Nearly a week after devastating parts of the Caribbean, Hurricane Fiona has set upon Canada as the lowest pressure land-falling storm on record in the country. The hurricane made a landfall in Nova Scotia with winds of 152 km/hr observed on Beaver Island.
The Canadian Hurricane Centre said parts of Nova Scotia and Prince Edward Island started to feel the storm’s arrival Saturday morning. Winds and rains extended far from the storm’s center knocked out utilities. Over 300,000 households across Nova Scotia lost power. The Canadian Hurricane Centre expects Fiona to pass through Cape Breton Island on Saturday morning and reach the southeastern Labrador Sea by evening. The hurricane is producing severe winds and very heavy rainfall.
Widespread gusts of 80 â 110 km/hr, as per the Centre, have been reported over Nova Scotia, Prince Edward Island and Iles-de-la-Madeleine. Fiona had downgraded to a Category 2 storm on Friday but is still expected to bring damaging storm surges, heavy rain and severe winds.
High Alert and Preparedness
Officials along the Atlantic seaboard have urged those in the hurricane’s path to be on high alert and prepare for the impact. Fiona has also already battered the Caribbean islands and killed at least eight people. It knocked out power for all of Puerto Rico’s 3.3 million people.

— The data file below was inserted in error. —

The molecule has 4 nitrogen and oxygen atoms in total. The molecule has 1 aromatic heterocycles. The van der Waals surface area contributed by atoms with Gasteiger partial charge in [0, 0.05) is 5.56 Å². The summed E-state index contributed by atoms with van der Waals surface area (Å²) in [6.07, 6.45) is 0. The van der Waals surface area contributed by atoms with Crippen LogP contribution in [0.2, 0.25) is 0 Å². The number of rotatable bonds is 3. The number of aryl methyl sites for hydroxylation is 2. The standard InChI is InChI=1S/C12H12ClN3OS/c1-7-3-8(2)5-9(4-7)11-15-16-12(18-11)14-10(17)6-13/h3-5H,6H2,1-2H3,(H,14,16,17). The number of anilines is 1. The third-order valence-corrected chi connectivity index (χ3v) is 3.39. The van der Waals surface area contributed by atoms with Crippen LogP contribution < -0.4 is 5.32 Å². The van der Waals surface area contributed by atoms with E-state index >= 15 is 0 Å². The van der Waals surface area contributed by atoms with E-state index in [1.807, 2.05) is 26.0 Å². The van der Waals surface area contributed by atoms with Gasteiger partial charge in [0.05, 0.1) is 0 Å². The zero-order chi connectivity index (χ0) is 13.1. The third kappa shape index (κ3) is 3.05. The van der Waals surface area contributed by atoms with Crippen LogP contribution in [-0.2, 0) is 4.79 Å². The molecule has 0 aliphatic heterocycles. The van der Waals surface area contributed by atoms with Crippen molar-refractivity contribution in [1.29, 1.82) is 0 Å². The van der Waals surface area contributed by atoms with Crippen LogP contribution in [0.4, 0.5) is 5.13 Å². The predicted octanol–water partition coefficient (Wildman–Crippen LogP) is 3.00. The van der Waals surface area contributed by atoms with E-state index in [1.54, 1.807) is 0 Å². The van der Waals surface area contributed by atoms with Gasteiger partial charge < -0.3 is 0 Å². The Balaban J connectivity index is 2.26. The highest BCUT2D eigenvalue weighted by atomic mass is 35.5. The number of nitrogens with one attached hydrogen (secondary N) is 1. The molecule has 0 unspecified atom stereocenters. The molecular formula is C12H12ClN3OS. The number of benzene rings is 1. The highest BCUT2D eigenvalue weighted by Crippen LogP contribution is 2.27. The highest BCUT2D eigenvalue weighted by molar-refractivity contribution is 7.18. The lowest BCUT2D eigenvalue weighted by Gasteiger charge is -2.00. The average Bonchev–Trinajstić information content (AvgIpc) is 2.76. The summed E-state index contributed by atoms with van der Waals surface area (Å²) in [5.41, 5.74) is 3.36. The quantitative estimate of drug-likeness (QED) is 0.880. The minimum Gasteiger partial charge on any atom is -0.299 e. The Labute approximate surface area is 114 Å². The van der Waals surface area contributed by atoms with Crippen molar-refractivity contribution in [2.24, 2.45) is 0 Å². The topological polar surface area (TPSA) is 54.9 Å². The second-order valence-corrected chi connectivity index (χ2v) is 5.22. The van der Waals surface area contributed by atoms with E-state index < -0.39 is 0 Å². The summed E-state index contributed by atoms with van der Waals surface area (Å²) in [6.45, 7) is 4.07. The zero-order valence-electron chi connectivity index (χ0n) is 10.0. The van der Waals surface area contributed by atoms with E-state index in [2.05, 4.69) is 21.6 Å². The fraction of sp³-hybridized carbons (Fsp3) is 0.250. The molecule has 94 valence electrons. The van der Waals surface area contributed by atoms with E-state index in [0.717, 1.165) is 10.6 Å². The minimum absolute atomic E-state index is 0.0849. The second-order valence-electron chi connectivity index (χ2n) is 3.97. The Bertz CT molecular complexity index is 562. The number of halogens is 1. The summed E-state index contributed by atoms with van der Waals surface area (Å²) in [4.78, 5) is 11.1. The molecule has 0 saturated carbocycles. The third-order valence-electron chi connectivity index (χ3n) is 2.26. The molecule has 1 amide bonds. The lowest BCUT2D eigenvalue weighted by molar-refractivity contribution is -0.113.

Ian Hubbard, Canadian Hurricane Centre meteorologist, said many, many places away from the center of the storm are still going to be seriously impacted from this. Bob Robichaud, another meteorologist, believes Fiona could prove more ferocious than the benchmarks of the 2003 Hurricane Juan and 2019’s Hurricane Dorian.
Forecasters say Hurricane Fiona is on track to be an extreme weather event in eastern Canada, threatening to bring about two months’ worth of rainfall. Chris Fogarty, Canadian Hurricane Centre manager, said this could be a landmark event for Canada in terms of intensity of a tropical cyclone, could evolve into Canada’s version of Superstorm Sandy.